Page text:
The story opens with the birth and naming of Isaac, Yitzchak, whose name reflects the Hebrew root word for “laugh.” Sarah, who had laughed at the very idea of bearing a child as an old lady, now says “God has brought laughter for me; everyone who hears will laugh with [or at] me” (Gen. 21:7). Later she sees Ishmael laughing with, or at, Isaac, and demands that he be sent away with his mother, Hagar. Abraham is distressed, but Hashem tells him to do what Sarah says and reassures him that Ishmael, like Isaac, will become a great nation. Then, in words that will be repeated verbatim in the Akedah, the text says, “Abraham rose early in the morning” (Gen. 21:14) to do God’s will. As in the Akedah he gathers up provisions, and then he lays them on Hagar’s shoulder, just as he will lay the firewood on Isaac’s shoulder, and sends them both off.
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September 19, 2011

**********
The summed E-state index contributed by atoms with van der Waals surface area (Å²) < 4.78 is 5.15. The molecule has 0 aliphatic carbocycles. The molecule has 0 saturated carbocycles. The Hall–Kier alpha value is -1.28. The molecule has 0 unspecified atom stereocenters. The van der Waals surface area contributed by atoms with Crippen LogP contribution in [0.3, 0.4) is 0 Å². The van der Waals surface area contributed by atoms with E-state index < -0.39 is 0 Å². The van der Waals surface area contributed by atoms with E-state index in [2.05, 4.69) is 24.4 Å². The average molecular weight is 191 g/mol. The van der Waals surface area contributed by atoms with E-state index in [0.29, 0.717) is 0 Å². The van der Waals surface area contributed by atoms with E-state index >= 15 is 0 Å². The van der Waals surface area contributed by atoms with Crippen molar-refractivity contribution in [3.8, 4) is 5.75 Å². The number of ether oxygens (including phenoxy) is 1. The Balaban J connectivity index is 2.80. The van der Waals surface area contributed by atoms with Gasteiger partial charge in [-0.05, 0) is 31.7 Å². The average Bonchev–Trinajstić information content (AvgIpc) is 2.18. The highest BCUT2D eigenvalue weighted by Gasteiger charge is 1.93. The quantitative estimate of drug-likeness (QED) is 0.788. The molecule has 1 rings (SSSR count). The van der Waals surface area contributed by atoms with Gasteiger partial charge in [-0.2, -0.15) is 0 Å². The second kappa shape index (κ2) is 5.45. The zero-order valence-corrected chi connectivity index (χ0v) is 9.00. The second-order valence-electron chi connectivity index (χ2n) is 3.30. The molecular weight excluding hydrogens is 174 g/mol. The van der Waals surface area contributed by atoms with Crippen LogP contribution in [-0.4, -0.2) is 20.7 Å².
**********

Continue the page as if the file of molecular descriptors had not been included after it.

We made a searching and fearless moral inventory of ourselves [and] admitted to God, to ourselves, and to another human being the exact nature of our wrongs.
From the 12 Steps of Alcoholics Anonymous
When truth encounters the data of our lives, it gives rise to confession.
Truth itself can be pretty abstract, an ideal that dwells apart from our daily lives. But when we let the truth we find in Scripture shine on the details of our thoughts and behaviors, and speak the truth about what we see, truth is anything but abstract. It becomes something solid that works real changes into our lives. Speaking the truth about what we see is called confession, which isn’t a real popular term nowadays, but is one of the main practices of the Days of Awe (the High Holy Days, Sept. 28–Oct. 8 this year) and an essential part of the preparation for Yom Kippur. And confession of sin is a keynote of all the services of Yom Kippur itself.
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September 4, 2011
When the Lamb broke the seventh seal, there was silence in heaven for what seemed like half an hour (Rev. 8:1, CJB).
This week, our Mussar group is working on the virtue of silence (see www.rivertonmussar.org), but silence is the last thing you’d expect in heaven. Heaven’s the scene of unending, and loud, worship and praise. Just a few verses before the one above, John, the seer of Revelation, saw “a huge crowd, too large for anyone to count, from every nation, tribe, people and language . . . and they shouted [or cried out with a loud voice] . . .” (Rev. 7:9–10, CJB). Before that, he had seen an even bigger and noisier crowd: